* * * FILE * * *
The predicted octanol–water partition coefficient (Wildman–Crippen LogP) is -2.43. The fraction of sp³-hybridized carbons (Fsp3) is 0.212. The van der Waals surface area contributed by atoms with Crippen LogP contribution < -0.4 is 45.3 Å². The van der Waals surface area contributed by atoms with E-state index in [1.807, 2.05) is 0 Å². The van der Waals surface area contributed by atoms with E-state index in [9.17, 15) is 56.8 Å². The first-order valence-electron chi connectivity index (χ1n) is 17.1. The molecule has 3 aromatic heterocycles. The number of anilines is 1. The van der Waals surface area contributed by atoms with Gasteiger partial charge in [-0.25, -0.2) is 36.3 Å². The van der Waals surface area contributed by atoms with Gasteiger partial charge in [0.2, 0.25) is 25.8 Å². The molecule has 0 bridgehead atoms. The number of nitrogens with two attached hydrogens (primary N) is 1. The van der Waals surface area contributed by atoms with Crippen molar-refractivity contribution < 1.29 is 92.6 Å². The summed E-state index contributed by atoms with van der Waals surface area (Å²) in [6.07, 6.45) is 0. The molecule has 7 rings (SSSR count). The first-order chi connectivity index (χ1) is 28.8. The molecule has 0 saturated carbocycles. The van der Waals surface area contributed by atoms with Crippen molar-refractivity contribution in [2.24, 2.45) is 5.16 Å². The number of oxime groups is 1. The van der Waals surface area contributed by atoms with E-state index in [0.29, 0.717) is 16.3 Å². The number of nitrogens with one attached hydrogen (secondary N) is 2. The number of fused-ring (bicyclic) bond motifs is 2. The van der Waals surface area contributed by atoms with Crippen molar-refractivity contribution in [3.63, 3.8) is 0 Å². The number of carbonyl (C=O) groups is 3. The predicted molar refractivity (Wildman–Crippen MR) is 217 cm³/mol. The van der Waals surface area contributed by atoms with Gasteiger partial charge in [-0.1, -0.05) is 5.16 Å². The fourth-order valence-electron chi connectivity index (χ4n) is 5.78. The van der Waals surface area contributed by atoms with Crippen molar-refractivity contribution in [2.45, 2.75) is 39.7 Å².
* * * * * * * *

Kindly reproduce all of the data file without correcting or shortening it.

The predicted octanol–water partition coefficient (Wildman–Crippen LogP) is -2.43. The fraction of sp³-hybridized carbons (Fsp3) is 0.212. The van der Waals surface area contributed by atoms with Crippen LogP contribution < -0.4 is 45.3 Å². The van der Waals surface area contributed by atoms with E-state index in [1.807, 2.05) is 0 Å². The van der Waals surface area contributed by atoms with E-state index in [9.17, 15) is 56.8 Å². The first-order valence-electron chi connectivity index (χ1n) is 17.1. The molecule has 3 aromatic heterocycles. The number of anilines is 1. The van der Waals surface area contributed by atoms with Gasteiger partial charge in [-0.25, -0.2) is 36.3 Å². The van der Waals surface area contributed by atoms with Gasteiger partial charge in [0.2, 0.25) is 25.8 Å². The molecule has 0 bridgehead atoms. The number of nitrogens with two attached hydrogens (primary N) is 1. The van der Waals surface area contributed by atoms with Crippen molar-refractivity contribution < 1.29 is 92.6 Å². The summed E-state index contributed by atoms with van der Waals surface area (Å²) in [6.07, 6.45) is 0. The molecule has 7 rings (SSSR count). The first-order chi connectivity index (χ1) is 28.8. The molecule has 0 saturated carbocycles. The van der Waals surface area contributed by atoms with Crippen molar-refractivity contribution in [2.24, 2.45) is 5.16 Å². The number of oxime groups is 1. The van der Waals surface area contributed by atoms with E-state index in [0.29, 0.717) is 16.3 Å². The number of nitrogens with one attached hydrogen (secondary N) is 2. The number of fused-ring (bicyclic) bond motifs is 2. The van der Waals surface area contributed by atoms with Crippen molar-refractivity contribution in [3.63, 3.8) is 0 Å². The number of carbonyl (C=O) groups is 3. The predicted molar refractivity (Wildman–Crippen MR) is 217 cm³/mol. The van der Waals surface area contributed by atoms with Gasteiger partial charge in [-0.1, -0.05) is 5.16 Å². The fourth-order valence-electron chi connectivity index (χ4n) is 5.78. The van der Waals surface area contributed by atoms with Crippen molar-refractivity contribution in [2.45, 2.75) is 39.7 Å².